Interview with Rag Chairperson, Roahan Gouws


For those who do not know, what does Rag do at the University of Pretoria?
Rag is a substructure from [of ] the SRC and it focuses on community engagement. It’s basically the university’s community engagement strcuture that deals with all of the community structures, charities, orphanages. It’s basically the goodwill image of the university outside. It’s there to improve the community as a whole and there to uplift. It’s a completely student-run substructure of the SRC.


Whose idea was it to change some of the elements of Rag? Was it the University or was it the Rag committee?
Usually people affiliate Rag with procession. Procession is gone, not Rag. In the old days it was very easy to accumulate funds due to the floats being outside the university because students did “Blikskud” [begging]. Due to safety reasons; one year it was limited a bit to only certain streets and then it was restricted completely to LC De Villiers [...] so the floats raised no money at all. It still takes a lot of money to build the floats, between us and TuksRes we spend about a million rand a year. It’s not community engagement anymore and that is the reason why Rag is here. It’s a great tradition to have, but […] we can’t fund it anymore. The university has been telling us to do something else. So that is why we as an executive committee took recommendations from management to change the entire format. A lot of the inspiration actually [for the market day] came from Dr Matete Madiba, when she said she visited a market day in Chicago.

Read more: Interview with Rag Chairperson, Roahan Gouws

The ICC and Africa: a blurred relationship?


On 26 October 2016, Gambia became the third African country to announce its intention to leave the International Criminal Court (ICC). The decision came shortly after both Burundi and South Africa expressed similar intentions, claiming as several other African countries have, that the ICC is biased and used as a tool against African nations and their leaders. On 22 February, a full bench of the North Gauteng High Court found South Africa’s decision to withdraw, invalid and unconstitutional. It ordered the Minister of International Relations and Cooperation, the Minister of Justice and Correctional Services, and the President, to revoke the notice of withdrawal sent to the UN Secretary-General.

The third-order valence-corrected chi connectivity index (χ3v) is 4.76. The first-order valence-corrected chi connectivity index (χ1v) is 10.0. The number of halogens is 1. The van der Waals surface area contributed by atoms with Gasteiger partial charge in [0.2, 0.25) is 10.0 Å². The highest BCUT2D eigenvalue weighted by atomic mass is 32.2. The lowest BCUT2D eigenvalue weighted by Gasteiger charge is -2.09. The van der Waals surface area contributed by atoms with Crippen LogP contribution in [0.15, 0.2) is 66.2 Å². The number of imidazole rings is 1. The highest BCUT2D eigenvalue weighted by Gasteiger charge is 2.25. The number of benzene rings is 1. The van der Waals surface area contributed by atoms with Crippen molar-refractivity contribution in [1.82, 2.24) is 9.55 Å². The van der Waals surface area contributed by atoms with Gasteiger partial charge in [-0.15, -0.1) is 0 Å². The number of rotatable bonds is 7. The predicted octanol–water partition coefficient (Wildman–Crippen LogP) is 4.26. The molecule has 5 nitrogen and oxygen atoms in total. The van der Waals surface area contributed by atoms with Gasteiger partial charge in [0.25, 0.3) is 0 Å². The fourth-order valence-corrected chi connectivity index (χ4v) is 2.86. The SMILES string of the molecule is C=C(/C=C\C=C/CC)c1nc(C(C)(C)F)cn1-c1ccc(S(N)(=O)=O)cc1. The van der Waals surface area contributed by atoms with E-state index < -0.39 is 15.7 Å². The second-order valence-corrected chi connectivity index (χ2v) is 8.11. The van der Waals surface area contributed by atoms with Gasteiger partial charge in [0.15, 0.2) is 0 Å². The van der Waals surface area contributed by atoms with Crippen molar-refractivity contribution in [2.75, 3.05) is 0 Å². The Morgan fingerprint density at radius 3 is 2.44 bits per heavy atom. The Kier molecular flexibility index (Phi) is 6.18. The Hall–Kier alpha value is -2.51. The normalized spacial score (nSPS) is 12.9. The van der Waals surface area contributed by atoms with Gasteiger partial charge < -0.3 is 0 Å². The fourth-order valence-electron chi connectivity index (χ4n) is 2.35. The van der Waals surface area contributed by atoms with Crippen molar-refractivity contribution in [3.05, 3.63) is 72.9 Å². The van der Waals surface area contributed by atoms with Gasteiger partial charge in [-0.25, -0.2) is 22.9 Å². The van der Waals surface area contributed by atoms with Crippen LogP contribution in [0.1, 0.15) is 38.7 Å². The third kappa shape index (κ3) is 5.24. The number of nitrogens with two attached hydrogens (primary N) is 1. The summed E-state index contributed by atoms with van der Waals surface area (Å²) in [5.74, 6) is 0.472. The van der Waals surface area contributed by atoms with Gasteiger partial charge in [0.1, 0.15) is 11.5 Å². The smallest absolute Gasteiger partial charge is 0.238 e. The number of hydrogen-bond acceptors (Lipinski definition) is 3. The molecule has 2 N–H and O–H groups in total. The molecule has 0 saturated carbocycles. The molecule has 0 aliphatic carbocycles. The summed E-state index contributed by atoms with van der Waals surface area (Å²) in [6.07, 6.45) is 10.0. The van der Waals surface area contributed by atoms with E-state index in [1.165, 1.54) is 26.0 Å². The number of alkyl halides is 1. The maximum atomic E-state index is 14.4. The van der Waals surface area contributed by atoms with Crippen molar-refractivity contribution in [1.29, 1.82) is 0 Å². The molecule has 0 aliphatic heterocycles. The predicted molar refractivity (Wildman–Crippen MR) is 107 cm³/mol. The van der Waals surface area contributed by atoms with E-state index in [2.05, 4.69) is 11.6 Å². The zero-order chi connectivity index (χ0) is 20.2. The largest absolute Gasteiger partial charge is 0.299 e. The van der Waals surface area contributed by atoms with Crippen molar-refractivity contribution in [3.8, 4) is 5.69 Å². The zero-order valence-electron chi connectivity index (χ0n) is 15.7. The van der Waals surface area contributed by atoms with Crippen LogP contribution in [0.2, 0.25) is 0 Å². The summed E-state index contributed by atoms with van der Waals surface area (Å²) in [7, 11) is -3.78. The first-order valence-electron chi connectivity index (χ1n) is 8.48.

While the decision of some African countries to withdraw from the ICC has been criticised, in an article in The Guardian titled “African revolt threatens international court’s legitimacy”, Simon Allison expressed the concern that the ICC may lose credibility if states continue to leave the court.

Read more: The ICC and Africa: a blurred relationship?

Eating Halaal at UP


UP’s Hatfield Campus has a range of restaurants including Tribeca, Coffee Buzz, and Haloa that offer a variety of food choices for students. The dining hall is the only place that allows students to use their student cards to pay for their meals. It provides food that is suitable for most students, but does not cater for Muslim students. This problem was brought to light by president of the UP Muslim Students Association, Saaif Suliman. Suliman said that many students used to get Halaal food from the South Campus, however, “with the demolition of the bridge [connecting Main Campus to South Campus], it makes it next to impossible for Muslim students to access the Halaal food outlet on South [Campus].” This has proven to be an inconvenience as travelling to Halaal food outlets in the Hatfield or Brooklyn area can waste time.